PhD defence D. (Davide) Bolignano

On Friday 31 January 2020, D. Bolignano will defend his PhD dissertation, entitled: ‘Aging and Physical Activity at the Interface of Cardiovascular Risk in Renal Patients’.
Prof.dr. F.U.S. Mattace Raso
Prof.dr.E.J.G. Sijbrands
Dr. G. Tripepi
Start date

Friday, 31 Jan 2020, 11:30

End date

Friday, 31 Jan 2020, 13:00

Senate Hall
Erasmus Building
Campus Woudestein

On Friday 31 January 2020, D. Bolignano will defend his PhD dissertation, entitled: ‘Aging and Physical Activity at the Interface of Cardiovascular Risk in Renal Patients’.

The number of elderly persons worldwide is forecasted to grow dramatically over the next decades. Hence, future medicine will inevitably face new challenges related to the several, inexorable consequences of aging. The assessment of renal function in the framework of aging is problematic and the question whether renal aging should be considered as a physiological or pathological process remains an open issue. Gender, race, genetic background and other mediators such as oxidative stress, the renin-angiotensin-aldosterone (RAAS) system, impairment of kidney repair capacities and background cardiovascular disease, are all key-players of kidney aging. Whether or not promising dietary and pharmacological approaches targeting some of these factors retard renal senescence and prevent chronic kidney disease (CKD) is currently tested. Indeed, there is an urgent need to identify new prognostic biomarkers for refining outcome prediction in CKD individuals. Pulmonary hypertension (PH), a powerful and independent predictor of death in the general population and in subjects with heart or lung diseases, is highly prevalent also in renal patients and may hold the same prognostic utility for risk stratification and therapeutic management, particularly in persons with early CKD stages. As for the kidney and other organs, senescence is known to impair also physical capacity. In a pilot trial of healthy individuals of various ages, I found increased blood pressure levels after isometric challenge and a strong association between handgrip strength and change in blood pressure levels and aortic stiffness in elderly subjects. This altered vascular hemodynamics may reflect vascular ageing, a prelude to a decline in physical activity and mobility which characterizes the majority of old individuals. Similar to the elderly population, hemodialysis individuals have also a reduced physical activity. In an analysis of the EXCITE (Exercise Introduction to Enhance Performance in Dialysis) trial, a significantly reduced walking capacity predicted a high risk of mortality, cardiovascular events and hospitalizations in dialysis patients; this substantiates the importance of including objective measures of motor fitness in assessing the overall risk profile of dialysis and elderly study populations. In another analysis of the same study, I focused on two groups, who remained outside the trial. Despite several differences in baseline risk factors, an impaired mobility was the sole variable clearly explaining the difference in survival rate between these two sub-populations. Future studies are required to assess whether improving fitness may translate into better clinical outcomes in this high risk population.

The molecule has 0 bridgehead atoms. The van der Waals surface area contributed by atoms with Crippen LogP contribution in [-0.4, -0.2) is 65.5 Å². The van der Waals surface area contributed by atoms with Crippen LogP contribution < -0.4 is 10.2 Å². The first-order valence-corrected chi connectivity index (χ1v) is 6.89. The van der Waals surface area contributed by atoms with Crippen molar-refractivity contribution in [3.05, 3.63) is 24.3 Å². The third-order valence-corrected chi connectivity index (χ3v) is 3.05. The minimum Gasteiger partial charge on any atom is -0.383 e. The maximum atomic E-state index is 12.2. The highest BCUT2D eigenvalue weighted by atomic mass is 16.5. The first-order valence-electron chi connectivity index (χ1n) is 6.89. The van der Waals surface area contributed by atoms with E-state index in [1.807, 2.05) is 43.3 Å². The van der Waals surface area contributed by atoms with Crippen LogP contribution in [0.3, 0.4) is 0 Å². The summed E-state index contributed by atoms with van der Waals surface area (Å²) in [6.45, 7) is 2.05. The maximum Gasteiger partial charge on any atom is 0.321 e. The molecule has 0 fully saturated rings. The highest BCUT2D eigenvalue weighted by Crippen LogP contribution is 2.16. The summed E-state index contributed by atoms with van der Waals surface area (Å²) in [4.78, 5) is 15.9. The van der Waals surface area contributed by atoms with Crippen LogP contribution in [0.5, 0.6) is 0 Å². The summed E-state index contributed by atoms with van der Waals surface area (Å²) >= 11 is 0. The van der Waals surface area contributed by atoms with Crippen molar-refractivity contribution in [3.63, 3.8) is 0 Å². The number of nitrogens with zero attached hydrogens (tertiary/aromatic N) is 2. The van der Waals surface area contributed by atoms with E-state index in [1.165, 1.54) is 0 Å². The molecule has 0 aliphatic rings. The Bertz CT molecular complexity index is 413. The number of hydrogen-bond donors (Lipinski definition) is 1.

The public defence will take place at the Senatehall, 1st floor of the Erasmus Building, Campus Woudestein. The ceremony will begin exactly at 11.30 hrs. In light of the solemn nature of the ceremony, we recommend that you do not take children under the age of 6 to the first part of the ceremony.